Jim Long Commentary: US red meat production plummets

Genesus' Jim Long shares his thoughts on red meat production and gene edited pork
calendar icon 12 September 2023
clock icon 4 minute read

Last week U.S. Weekly Red Meat Production was down 6.1%. A decline of 60 million lbs. Year to date down 2.5%.

The lack of Cattle continues to push Beef and Cattle prices higher. The current CME Cattle feeder index is $2.48 lb. the five-year average at this time of the year $1.53. A 750 lb. Cattle feeder $700 more than the five-year average? Choice Beef cut-outs last Friday $3.12 lb. (Pork cut-outs 97¢ lb.).

There is no doubt U.S. Beef supply has declined substantially. This is dramatically cutting total red meat supply. The price of Beef is historically high. Beef cut-outs more than triple Pork cut-outs. Consumers continue to pay a huge premium for Beef as they must prefer it’s taste to the commodity Pork we continue to produce.

We do see silver lining in the Beef – Pork price spread. The Beef price and lack of its supply will support Pork prices. As Pork supply declines from the ongoing sow herd liquidation not only will Pork supply decline but so will total red meat production. The only way to ration less supply is higher prices.

Feeder Pigs

The U.S. National Corn Price last Friday was $4.72 a bushel the lowest price since the start of 2022. DTN – Agdayta does a daily Livestock Margin calculation using Lean Hog futures, Corn – Soybean price with other production assumptions. Last Friday the DTN calculation using $4.76 corn and February hog futures of $78.55 calculations you can pay $46.39 for a 40 lb. feeder pig. June futures are now 96¢ lb. The calculation using that price and leaving all other assumptions the same they can pay assumption is in the $85 per head range. As pig supply declines from the herd liquidation, we expect lean hog futures to increase pushing up feeder pig breakeven calculations higher. We expect to see $120 feeder pigs in 2024.

GMO – Gene Editing

Last week we wrote about our consumer acceptance consensus with GMO – Gene Editing in the Pork Industry. The only pigs we know of that were consumed were two-year-old pigs (seem old) developed at Washington State University.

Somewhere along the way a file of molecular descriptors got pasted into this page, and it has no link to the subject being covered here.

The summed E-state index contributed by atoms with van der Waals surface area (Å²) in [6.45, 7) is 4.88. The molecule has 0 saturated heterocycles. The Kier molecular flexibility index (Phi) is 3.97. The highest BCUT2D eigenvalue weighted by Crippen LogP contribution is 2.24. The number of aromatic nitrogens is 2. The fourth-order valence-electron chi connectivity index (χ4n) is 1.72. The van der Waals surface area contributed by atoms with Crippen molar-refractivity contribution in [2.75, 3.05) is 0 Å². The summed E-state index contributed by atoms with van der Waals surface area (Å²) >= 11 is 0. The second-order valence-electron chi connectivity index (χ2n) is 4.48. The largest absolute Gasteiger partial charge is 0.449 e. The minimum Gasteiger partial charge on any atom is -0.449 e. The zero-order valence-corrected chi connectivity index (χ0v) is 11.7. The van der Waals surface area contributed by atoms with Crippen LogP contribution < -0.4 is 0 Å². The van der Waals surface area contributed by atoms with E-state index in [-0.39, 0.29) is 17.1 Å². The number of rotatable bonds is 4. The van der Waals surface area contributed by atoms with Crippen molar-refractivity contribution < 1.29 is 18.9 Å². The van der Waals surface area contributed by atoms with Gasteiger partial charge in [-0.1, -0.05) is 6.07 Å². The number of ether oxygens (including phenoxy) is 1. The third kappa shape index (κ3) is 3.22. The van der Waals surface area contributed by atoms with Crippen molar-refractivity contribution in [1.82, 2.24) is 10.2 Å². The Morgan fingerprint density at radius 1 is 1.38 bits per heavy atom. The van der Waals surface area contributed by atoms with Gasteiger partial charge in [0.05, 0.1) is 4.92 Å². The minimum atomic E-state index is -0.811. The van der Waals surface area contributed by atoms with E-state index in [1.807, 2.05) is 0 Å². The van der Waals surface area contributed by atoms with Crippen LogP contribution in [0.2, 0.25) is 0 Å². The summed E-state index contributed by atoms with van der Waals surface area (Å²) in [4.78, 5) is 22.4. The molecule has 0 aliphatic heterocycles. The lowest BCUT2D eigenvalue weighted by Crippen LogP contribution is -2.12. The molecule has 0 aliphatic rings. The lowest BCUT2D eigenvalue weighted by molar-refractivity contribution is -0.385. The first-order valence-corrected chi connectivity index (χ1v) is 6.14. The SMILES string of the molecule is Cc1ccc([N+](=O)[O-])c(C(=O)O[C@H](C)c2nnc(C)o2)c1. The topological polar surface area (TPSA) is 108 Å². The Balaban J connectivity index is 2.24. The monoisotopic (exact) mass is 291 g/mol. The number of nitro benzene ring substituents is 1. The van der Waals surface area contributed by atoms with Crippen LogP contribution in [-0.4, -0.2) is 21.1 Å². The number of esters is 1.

WSU Gene Edited Pork:

  • The FDA authorized Washington State University with the first regulatory approval for a group of five gene-edited hogs to be approved for human consumption. The 2-year-old pigs were processed at the WSU Meat Lab. The university highlighted that the pork from the hogs was used to make German-style sausages.
  • Jon Oatley, a professor in the School of Molecular Biosciences in WSU’s College of Veterinary Medicine led the project on gene-edited pigs at Washington State University. The FDA waives some fees for non-profits like universities, but by the time the process was completed, Oatley’s team had spent two years and hundreds of thousands of dollars.
  • Oatley said the regulatory system makes it nearly impossible to reach commercial scale for production. “It’s not that it’s a totally negative experience, but it’s an experience that tells me that as long as the regulations and regulatory landscape exists as it does now, we will never be able to get gene-editing applications in a commercial production setting,” Oatley said. “It’s just way too expensive, and it’s too long and it’s too cumbersome.

PIC Gene Edited Pigs:

  • Through PIC’s GMO – Gene Editing efforts on pig cells, the Genus (PIC) researchers have tried many possible edits to the CD163 gene, looking for those that occur most predictably. Even with such efforts, the pigs being born have the right edit only about 20 to 30% of the time.

Gene Editing and Taste:

  • Despite some hesitation about gene-edited foods, taste trumps everything, according to a Washington State University-led survey of U.S. consumers.
  • “In general, the biggest thing they cared about is taste, the flavor-related attributes,” said Karina Gallardo, a WSU economics professor.

GMO – Genetically Engineered Salmon:

  • 80 grocery retailers, seafood companies and restaurants with more than 18,000 locations across the U.S. have made commitments to not sell GMO – Genetically Engineered Salmon including Walmart, Costco, Kroger, Meijer, Albertsons, Hy-Vee, Target, etc.

Salmon GMO technology is legal but multiple retailers won’t buy. Can we afford to produce GMO – Gene Edited Pork that no one will buy? If Genus – PIC gets approval for GMO – Gene Edited Pork will they guarantee a market and price?

Jim Long

President - CEO at Genesus Genetics
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